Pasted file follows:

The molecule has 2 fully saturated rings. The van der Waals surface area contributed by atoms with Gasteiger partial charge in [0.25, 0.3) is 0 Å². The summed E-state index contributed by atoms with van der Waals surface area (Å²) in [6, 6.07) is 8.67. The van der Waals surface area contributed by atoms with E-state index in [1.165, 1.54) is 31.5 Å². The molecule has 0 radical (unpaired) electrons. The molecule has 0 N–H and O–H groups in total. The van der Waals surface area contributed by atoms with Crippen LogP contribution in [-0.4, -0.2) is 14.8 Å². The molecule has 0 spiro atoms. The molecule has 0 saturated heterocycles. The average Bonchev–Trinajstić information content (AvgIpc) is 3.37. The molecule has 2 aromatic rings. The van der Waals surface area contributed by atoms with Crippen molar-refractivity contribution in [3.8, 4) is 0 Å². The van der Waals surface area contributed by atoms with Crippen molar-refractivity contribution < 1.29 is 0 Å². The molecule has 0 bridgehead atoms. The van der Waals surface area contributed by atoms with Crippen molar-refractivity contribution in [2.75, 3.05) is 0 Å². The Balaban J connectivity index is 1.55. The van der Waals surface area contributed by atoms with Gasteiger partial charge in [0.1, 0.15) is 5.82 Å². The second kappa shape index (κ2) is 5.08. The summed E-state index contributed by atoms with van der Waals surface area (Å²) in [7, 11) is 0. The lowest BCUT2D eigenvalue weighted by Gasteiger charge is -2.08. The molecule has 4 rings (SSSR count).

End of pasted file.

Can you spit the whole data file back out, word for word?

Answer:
The molecule has 2 fully saturated rings. The van der Waals surface area contributed by atoms with Gasteiger partial charge in [0.25, 0.3) is 0 Å². The summed E-state index contributed by atoms with van der Waals surface area (Å²) in [6, 6.07) is 8.67. The van der Waals surface area contributed by atoms with E-state index in [1.165, 1.54) is 31.5 Å². The molecule has 0 radical (unpaired) electrons. The molecule has 0 N–H and O–H groups in total. The van der Waals surface area contributed by atoms with Crippen LogP contribution in [-0.4, -0.2) is 14.8 Å². The molecule has 0 spiro atoms. The molecule has 0 saturated heterocycles. The average Bonchev–Trinajstić information content (AvgIpc) is 3.37. The molecule has 2 aromatic rings. The van der Waals surface area contributed by atoms with Crippen molar-refractivity contribution in [3.8, 4) is 0 Å². The van der Waals surface area contributed by atoms with Crippen molar-refractivity contribution < 1.29 is 0 Å². The molecule has 0 bridgehead atoms. The van der Waals surface area contributed by atoms with Crippen molar-refractivity contribution in [2.75, 3.05) is 0 Å². The Balaban J connectivity index is 1.55. The van der Waals surface area contributed by atoms with Gasteiger partial charge in [0.1, 0.15) is 5.82 Å². The second kappa shape index (κ2) is 5.08. The summed E-state index contributed by atoms with van der Waals surface area (Å²) in [7, 11) is 0. The lowest BCUT2D eigenvalue weighted by Gasteiger charge is -2.08. The molecule has 4 rings (SSSR count).